I'm a little surprised, given all the cr*p MS gives its users over several decades now, there are still fanboys who will stop at nothing to get their fix on the latest from Redmond.
But I suppose there must be market, as I note Dell were selling the same system with a £60~100 premium just for having W11 pre-installed rather than W10 with free upgrade to W11...
Didn't need even that. Windows 11 installed just fine out of the box on any computer I have, of which the oldest is from the Ivy Bridge days. Granted, these were all fresh installs but it's usually better than to carry the cruft from Windows 10 over anyways.
And so far Windows 11 has been a much better experience for me than Windows 10 has ever been. Especially on tablets, Windows 11 is the first Windows that actually makes sense on them.
Odd that, because Windows 11 doesn't install 'out of the box' on unsupported hardware, yes it will install if you mod the Windows 11 ISO to make it install without prompting about unsupported hardware, but not 'out of the box'. There are deliberate 'hard blocks' in place to prevent such an install, on unsupported hardware, hardware without secure boot and a TPM module.
I have Win11 running on an "unsupported" laptop as well. Runs perfectly and has been receiving every update without issue.
Win11 won't install from a non-supported Win10 installation from within Win10. Do a fresh install on a clean partition and Win11 installs, and runs, perfectly.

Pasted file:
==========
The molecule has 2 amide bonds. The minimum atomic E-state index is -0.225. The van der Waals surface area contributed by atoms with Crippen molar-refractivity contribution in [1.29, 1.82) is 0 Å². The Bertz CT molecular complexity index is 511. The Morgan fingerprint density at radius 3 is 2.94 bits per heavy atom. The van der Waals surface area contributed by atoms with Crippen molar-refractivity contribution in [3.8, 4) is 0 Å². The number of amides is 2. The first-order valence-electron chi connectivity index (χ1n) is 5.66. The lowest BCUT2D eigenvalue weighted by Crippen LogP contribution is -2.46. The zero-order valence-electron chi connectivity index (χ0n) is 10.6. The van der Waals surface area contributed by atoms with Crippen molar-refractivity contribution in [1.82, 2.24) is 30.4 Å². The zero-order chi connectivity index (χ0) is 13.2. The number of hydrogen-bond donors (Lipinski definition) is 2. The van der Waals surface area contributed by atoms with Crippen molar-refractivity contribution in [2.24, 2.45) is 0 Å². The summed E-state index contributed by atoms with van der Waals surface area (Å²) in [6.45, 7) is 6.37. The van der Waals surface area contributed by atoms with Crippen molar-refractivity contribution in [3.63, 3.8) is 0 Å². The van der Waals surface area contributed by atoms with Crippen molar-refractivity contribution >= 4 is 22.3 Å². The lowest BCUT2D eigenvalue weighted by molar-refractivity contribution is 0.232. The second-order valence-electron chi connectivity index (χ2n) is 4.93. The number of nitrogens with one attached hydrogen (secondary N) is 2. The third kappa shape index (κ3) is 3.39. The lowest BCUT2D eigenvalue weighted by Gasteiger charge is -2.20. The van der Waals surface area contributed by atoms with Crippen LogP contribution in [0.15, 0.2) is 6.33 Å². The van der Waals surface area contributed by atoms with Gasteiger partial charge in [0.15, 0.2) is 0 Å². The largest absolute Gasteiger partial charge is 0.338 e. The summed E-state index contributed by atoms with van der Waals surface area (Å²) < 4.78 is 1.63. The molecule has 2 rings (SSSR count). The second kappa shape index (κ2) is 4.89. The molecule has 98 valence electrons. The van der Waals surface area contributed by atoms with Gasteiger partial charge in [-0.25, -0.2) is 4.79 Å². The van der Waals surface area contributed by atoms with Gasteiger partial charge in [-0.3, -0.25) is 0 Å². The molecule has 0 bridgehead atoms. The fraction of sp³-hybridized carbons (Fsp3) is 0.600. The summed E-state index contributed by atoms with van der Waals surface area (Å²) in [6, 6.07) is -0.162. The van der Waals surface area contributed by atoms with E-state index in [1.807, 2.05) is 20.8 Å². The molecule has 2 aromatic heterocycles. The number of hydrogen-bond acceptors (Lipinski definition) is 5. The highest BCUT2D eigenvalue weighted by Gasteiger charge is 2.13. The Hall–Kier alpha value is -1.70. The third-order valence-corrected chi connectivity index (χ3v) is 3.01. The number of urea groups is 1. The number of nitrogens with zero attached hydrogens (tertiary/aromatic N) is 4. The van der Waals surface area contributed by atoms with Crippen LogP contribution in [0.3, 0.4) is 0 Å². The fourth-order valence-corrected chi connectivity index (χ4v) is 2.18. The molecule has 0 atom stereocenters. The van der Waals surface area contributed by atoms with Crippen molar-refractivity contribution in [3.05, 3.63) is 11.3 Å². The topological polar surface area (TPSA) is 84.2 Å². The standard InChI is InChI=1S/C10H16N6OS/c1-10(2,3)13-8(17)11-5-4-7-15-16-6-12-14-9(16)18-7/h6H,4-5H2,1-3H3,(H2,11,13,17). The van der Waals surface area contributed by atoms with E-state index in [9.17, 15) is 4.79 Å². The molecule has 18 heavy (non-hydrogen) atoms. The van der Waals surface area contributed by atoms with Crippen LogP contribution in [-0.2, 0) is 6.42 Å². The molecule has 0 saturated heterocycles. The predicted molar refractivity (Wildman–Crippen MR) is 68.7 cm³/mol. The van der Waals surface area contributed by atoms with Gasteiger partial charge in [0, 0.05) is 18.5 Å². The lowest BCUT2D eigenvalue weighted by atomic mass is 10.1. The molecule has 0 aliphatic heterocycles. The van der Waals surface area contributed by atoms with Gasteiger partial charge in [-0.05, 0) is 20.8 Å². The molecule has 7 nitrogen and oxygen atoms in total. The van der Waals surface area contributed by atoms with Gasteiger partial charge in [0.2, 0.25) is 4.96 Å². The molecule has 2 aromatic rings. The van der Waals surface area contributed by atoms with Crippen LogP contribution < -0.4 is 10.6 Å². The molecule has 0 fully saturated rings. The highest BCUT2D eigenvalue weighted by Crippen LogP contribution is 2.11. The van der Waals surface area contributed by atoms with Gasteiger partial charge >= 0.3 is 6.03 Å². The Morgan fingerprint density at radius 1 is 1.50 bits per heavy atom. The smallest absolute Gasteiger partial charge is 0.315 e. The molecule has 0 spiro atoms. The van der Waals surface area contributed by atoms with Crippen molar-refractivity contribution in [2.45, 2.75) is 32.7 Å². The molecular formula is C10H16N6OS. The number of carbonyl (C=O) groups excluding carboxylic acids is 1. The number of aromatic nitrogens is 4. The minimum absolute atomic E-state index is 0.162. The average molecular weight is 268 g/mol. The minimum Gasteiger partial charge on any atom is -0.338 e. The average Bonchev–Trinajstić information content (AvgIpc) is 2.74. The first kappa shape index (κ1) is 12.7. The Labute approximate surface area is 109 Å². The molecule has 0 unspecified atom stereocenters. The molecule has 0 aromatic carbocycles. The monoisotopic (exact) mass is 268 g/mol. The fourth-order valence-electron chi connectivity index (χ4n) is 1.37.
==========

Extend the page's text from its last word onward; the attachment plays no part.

Mine apparently is supported. Least-wise first I knew of it was when it appeared in Windows Update. Sadly it turns out the Taskbar tooltip issue is still not fixed. It's a pretty weird bug in the first place but they seem to be taking their own sweet time about issuing a release.
Every time I open Windows 10 Update, I now have a prominent text box informing me "This PC doesn't currently meet the minimum system requirements for Windows 11". There is no way to remove this box, it's there every time and if I uninstall Microsoft's PC Health Check App, it comes back like malware, at the next month's update.
My toaster, shower, toilet, car doesn't show me a screen every morning telling me I'm not running the current wiz bang model of loo, to shit on, so why is Microsoft telling me this? FFS, regulators do your job. This is a blatant advert placed in a prime location, where others cannot advertise. It's market abuse of their position, no question. Do your job and prosecute.
It's not an advert. It's an admission of ineptitude.
It's also a reminder that you should be trying to get as many functions as possible off Windows because you are now stuck on a soon-to-be-unsupported platform.
"...trying to get as many functions as possible off Windows because you are now stuck on a soon-to-be-unsupported platform."
Your reply is a bit vague and I may have mis-read it. Do you mean the OP should fall in line and be moving those functions from Win10 to Win11, or do you mean the OP should be moving those functions a non-Windows platform? If the latter, I inadvertently gave you a downvote, thinking you were being a Windows11 fanboi, so apologies.
Especially when the whole acrylic look is just a copy* of the way Apple first morphed the screen change between the desktop and hitting the Launchpad icon on the dock. That 'morph' was introduced by Apple, at a time when Windows 8 was still doing the horrible jarring screen switch between the full screen start menu and the desktop, and Microsoft were still defending the modern start menu design to the hilt.